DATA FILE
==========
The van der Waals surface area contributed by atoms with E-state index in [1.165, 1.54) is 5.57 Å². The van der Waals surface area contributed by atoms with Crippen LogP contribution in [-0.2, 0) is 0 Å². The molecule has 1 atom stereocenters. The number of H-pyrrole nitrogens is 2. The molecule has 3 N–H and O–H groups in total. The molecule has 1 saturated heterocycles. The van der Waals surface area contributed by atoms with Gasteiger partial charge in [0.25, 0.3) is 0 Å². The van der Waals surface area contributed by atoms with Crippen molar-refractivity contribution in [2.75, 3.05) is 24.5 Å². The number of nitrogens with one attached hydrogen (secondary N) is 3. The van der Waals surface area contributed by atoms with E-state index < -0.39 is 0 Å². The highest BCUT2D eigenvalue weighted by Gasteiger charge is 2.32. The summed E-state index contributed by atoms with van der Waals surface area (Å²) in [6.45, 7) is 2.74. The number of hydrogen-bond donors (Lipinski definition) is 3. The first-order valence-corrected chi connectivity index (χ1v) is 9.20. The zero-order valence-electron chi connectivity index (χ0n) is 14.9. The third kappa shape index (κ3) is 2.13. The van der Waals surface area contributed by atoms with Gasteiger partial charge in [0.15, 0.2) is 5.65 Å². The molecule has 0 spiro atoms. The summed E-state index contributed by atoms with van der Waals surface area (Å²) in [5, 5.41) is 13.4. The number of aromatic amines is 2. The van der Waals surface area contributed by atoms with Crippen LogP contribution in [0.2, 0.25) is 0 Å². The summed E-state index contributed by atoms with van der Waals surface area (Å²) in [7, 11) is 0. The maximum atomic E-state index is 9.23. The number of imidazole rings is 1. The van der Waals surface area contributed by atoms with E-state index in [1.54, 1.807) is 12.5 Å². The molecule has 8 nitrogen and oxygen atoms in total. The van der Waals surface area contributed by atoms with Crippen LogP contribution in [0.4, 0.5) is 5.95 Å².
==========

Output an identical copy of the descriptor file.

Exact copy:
The van der Waals surface area contributed by atoms with E-state index in [1.165, 1.54) is 5.57 Å². The van der Waals surface area contributed by atoms with Crippen LogP contribution in [-0.2, 0) is 0 Å². The molecule has 1 atom stereocenters. The number of H-pyrrole nitrogens is 2. The molecule has 3 N–H and O–H groups in total. The molecule has 1 saturated heterocycles. The van der Waals surface area contributed by atoms with Gasteiger partial charge in [0.25, 0.3) is 0 Å². The van der Waals surface area contributed by atoms with Crippen molar-refractivity contribution in [2.75, 3.05) is 24.5 Å². The number of nitrogens with one attached hydrogen (secondary N) is 3. The van der Waals surface area contributed by atoms with E-state index < -0.39 is 0 Å². The highest BCUT2D eigenvalue weighted by Gasteiger charge is 2.32. The summed E-state index contributed by atoms with van der Waals surface area (Å²) in [6.45, 7) is 2.74. The number of hydrogen-bond donors (Lipinski definition) is 3. The first-order valence-corrected chi connectivity index (χ1v) is 9.20. The zero-order valence-electron chi connectivity index (χ0n) is 14.9. The third kappa shape index (κ3) is 2.13. The van der Waals surface area contributed by atoms with Gasteiger partial charge in [0.15, 0.2) is 5.65 Å². The molecule has 0 spiro atoms. The summed E-state index contributed by atoms with van der Waals surface area (Å²) in [5, 5.41) is 13.4. The number of aromatic amines is 2. The van der Waals surface area contributed by atoms with Crippen LogP contribution in [0.2, 0.25) is 0 Å². The summed E-state index contributed by atoms with van der Waals surface area (Å²) in [7, 11) is 0. The maximum atomic E-state index is 9.23. The number of imidazole rings is 1. The van der Waals surface area contributed by atoms with E-state index in [1.54, 1.807) is 12.5 Å². The molecule has 8 nitrogen and oxygen atoms in total. The van der Waals surface area contributed by atoms with Crippen LogP contribution in [0.4, 0.5) is 5.95 Å².